There are certain creators whose work you’ll follow pretty much regardless of the topic. Brian K. Vaughan has proven himself as a writer time and time again and Cliff Chiang has a fantastic style that immediately presents a special vibe to the story. With PAPER GIRLS, we didn’t know a whole lot about the premise of the series. Dealing with four paper girls in the 80s that find something ‘special,’ there was enough to get my curiosity going.
As the story stars out, you’re immediately pulled back to the 80s. It’s handled in subtle ways and the elements from the time period aren’t presented in a way where you’re knocked over the head in order for the story to drive home the point of when this is taking place. The little references along with background detail like a music poster in a bedroom or pair of headphones being worn are things those that lived in the 80s will immediately recognize. We also get some of the wonderful aspects of having the job delivering newspapers. If you’ve ever been a paperboy or papergirl, you’ll feel the shivers of having to wake up at the crack of dawn to hop on your bike in order to get the daily news out. Other mentions of collecting from the customers is almost enough to make you slam the comic shut. But this book is much more than a telling of the hardships of delivering newspapers.
What Vaughan does with ease is introduce us to four different and unique young girls. Each one has a separate look and personality to them. Within a matter of panels, you feel like you already know what they’re like. The story all seems fairly innocent, with some typical problems or dangers living in a suburban neighborhood in the 80s might bring. But there is that matter of the something “special” the girls find. That’s where the story takes off in a crazy direction. Just when you think you might have an idea what’s happening, you’ll get knocked off your feet with what is revealed on the final page. There seems to be several layers to what’s going on.
Adding to Chiang’s art is Matthew Wilson’s colors. Wilson always does a phenomenal job when working on an issue and this is no exception. Part of what I loved about the art here is the mix in panel layout. Chiang gives some typical panel sequences and then we suddenly get a larger panel that highlights a certain thing or action. Getting a larger view of the scene or characters is a cool thing. As the story starts to unfold, you’ll find yourself looking forward to seeing what’s coming next as well as reading it.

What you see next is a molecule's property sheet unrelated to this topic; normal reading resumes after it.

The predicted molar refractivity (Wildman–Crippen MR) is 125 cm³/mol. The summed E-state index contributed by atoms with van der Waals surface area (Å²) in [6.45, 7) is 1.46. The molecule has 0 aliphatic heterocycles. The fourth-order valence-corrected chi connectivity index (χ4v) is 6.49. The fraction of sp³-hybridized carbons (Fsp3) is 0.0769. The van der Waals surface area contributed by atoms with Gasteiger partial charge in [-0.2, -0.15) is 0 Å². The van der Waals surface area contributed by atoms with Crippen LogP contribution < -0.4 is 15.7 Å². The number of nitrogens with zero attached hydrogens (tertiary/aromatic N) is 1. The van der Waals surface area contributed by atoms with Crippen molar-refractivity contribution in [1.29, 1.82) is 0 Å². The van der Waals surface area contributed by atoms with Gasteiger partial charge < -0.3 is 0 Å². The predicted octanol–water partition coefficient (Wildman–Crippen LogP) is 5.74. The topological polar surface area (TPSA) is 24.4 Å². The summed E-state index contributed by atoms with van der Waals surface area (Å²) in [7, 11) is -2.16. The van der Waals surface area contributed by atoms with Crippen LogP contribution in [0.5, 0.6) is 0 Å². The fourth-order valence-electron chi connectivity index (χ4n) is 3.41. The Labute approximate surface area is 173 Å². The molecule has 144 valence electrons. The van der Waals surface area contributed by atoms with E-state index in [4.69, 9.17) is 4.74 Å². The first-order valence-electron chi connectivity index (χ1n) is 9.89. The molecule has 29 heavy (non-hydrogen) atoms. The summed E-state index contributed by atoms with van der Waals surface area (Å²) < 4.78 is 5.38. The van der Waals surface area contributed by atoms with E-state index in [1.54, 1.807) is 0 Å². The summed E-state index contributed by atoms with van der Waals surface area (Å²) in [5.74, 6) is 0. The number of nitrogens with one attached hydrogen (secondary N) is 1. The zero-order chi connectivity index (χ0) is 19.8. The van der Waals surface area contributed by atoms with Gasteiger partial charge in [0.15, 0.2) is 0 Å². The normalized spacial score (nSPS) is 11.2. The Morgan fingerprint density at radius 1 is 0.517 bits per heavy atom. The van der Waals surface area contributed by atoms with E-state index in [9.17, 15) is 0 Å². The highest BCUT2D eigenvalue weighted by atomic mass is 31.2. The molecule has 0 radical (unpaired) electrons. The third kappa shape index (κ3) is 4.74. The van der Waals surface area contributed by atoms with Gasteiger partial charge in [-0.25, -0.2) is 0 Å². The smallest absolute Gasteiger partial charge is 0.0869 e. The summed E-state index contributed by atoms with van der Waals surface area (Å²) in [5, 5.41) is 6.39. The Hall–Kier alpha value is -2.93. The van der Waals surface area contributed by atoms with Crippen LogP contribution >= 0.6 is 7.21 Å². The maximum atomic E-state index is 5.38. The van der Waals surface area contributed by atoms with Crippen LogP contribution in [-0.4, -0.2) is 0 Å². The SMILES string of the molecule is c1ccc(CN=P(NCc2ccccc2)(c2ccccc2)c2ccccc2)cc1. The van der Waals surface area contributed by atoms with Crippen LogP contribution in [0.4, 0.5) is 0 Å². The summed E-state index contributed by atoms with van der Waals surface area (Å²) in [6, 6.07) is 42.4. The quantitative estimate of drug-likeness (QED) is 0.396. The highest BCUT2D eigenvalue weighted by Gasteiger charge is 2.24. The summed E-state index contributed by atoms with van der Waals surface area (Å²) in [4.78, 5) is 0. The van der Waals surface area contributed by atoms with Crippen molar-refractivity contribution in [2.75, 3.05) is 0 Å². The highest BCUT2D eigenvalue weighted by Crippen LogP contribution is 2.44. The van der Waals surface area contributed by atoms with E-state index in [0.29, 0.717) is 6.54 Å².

In this day and age, when it comes to comic series, we usually know way too much about what’s going to happen before the issue hits the store shelves. There is something fundamentally delightful in not having any idea where this series will go. Vaughan has made me care about the characters from the beginning. We have a fascinating set up that makes me want to know what’s going to happen next. Chiang’s art is a joy to look at no matter what he’s drawing. This book may not fall into the typical comic book category and that’s a great thing. We need more books that stand apart from each other, even if our wallets complain about having one more title to add to the pull list. PAPER GIRLS is jammed with a special kind of innocence but doesn’t shy away some slightly mature themes. You’ll be hooked from the beginning. The fact that it’s an oversized first issue for only $2.99 will make you feel like it’s your birthday. This is a great start to a new series. I may not know what’s coming up but I know I’m going to love every minute of it.